Since China detected the first cases of the novel coronavirus COVID-19 in late December, the virus has gone on to become a global health emergency, with officials now confirming cases in 28 other countries and territories.
But despite this spread, only 980 of the 73,325 confirmed cases are outside of China, meaning the outbreak is still largely a Chinese problem — one the nation is responding to in a way perhaps no other country could (or would).
China is the most populated nation in the world, yet the fact that it's home to a whopping 1.39 billion people seemingly hasn't hindered the government's ability to keep tabs on its citizens.
Today, China is home to a vast network of surveillance cameras, with facial recognition software and mandatory location tracking chips providing the Chinese government with the ability to closely monitor residents.
Data Collection for Disease Containment
That status as a surveillance state has earned China plenty of criticism from human rights advocates. But the wealth of data China collects on citizens is now being deployed in its efforts to contain the spread of COVID-19.
Case in point: The Japan Times recently reported on the experience of one Hangzhou resident who visited Wenzhou, a city roughly 300 miles away, on business.
When he returned home, local police contacted him and told him to stay inside for two weeks. The reason? A number of people in Wenzhou had contracted COVID-19, and cameras in the city had identified the license plate on the Hangzhou man's car as being in the area.
More than one-tenth of China's population is forbidden from leaving their houses. Those who do venture out might be ordered to return to the homes by disinfectant-spraying drones.
After 12 days under quarantine, though, the man got bored and decided to leave his house. A surveillance camera equipped with facial recognition tech caught him out, and he soon received calls from both the police and his boss, whom local authorities had contacted.
"I was a bit shocked by the ability and efficiency of the mass surveillance network," the man told The Japan TImes under the condition of anonymity. "They can basically trace our movements with the AI technology and big data at any time and any place."
Yes, There's an App for That
China's surveillance capabilities might have come as a shock, but others in the nation are leaning on them in an effort to avoid catching COVID-19.
On February 8, China released a mobile app that lets citizens check to see if they've been in close contact with anyone confirmed to have — or even suspected of having — the novel coronavirus. That "close contact" could include anything from working in the same building as an infected person to riding in the same train compartment as someone who lives with an infected person.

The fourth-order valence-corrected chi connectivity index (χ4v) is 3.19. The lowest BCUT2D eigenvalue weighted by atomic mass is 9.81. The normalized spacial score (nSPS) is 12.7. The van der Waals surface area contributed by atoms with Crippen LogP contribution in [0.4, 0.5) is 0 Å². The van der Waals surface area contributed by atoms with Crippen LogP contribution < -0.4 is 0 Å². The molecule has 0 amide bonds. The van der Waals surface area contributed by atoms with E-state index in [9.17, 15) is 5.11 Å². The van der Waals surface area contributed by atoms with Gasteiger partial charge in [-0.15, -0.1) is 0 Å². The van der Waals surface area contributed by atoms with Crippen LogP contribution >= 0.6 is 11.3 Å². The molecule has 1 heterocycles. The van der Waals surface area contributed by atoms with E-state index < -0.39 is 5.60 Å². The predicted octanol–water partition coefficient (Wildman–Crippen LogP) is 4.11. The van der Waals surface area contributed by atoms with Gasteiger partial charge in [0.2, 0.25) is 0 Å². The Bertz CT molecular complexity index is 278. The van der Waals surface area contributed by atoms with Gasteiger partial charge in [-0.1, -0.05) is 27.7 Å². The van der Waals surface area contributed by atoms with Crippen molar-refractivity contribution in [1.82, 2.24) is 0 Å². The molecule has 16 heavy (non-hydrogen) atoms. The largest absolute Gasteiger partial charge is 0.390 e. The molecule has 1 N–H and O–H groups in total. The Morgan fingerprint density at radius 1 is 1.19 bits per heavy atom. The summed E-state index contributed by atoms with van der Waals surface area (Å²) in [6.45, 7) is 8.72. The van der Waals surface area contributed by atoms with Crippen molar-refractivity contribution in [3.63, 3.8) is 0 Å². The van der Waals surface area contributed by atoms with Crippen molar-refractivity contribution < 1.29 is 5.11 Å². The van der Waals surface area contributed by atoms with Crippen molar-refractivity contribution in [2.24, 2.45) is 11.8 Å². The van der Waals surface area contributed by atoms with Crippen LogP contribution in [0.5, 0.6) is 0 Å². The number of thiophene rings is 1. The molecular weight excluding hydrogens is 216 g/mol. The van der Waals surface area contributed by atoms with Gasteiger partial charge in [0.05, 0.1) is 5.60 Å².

If a person checks the app and finds out that they have come in close contact with the virus, they're instructed to share the information with health authorities and self-quarantine, a move that could help prevent the virus's spread.
The app leverages data collected by multiple government agencies, including the Ministry of Transport and the National Health Commission, according to state-run news agency Xinhua.
Without that data, the app couldn't exist — and a person might not know that an individual sitting near them on a recent flight was later confirmed to have COVID-19.
'One of the Biggest Social Control Campaigns in History'
China's efforts to contain the coronavirus don't stop at surveillance, either — the nation has also deployed what the New York Times has called "one of the biggest social control campaigns in history."
Nearly half of China's population is now under some sort of travel restriction, and more than one-tenth of the population is forbidden from leaving their houses. Those who do venture out might be ordered to return to the homes by disinfectant-spraying drones (seriously).
Chinese authorities are also making an effort to control the online narrative surrounding the coronavirus.
The nation's Internet was already the most strictly censored in the world, prior to the coronavirus outbreak, and in the wake of it, Beijing has ramped up the censorship dial to 11.
Mere days after China informed the WHO about the outbreak, news broke that the nation had arrested people for allegedly spreading "misinformation" about the virus online. Soon after, it officially threatened to jail anyone caught sharing any COVID-19 info that didn't originate from a government source.
In theory, that online censorship is supposed to ensure that the public only has factual information on the coronavirus, such as confirmed details on where outbreaks are being reported and how people can avoid catching the virus.
If the COVID-19 outbreak were centered in any other nation, the world would likely be witnessing a very different government response to it.
However, the move has come under criticism by free speech advocates and those claiming the policy is actually blocking the spread of any information that doesn't reflect favorably upon the Chinese government — including information that might actually help contain the virus.
Among those silenced by authorities was Li Wenliang, a doctor at Wuhan Central Hospital, who tried to warn fellow doctors back in December about an outbreak of SARS-like illnesses. But police accused him of "spreading rumors" and ordered him to sign a letter confessing to "making false comments." Li later caught the disease while treating coronavirus patients and died of the infection on February 7.
It's unlikely we'll know whether China's control over its citizens' real-world and online lives will have been effective in the fight against the coronavirus until after the outbreak is over.
But for now, one thing is certain: if the COVID-19 outbreak were centered in any other nation, the world would likely be witnessing a very different government response to it.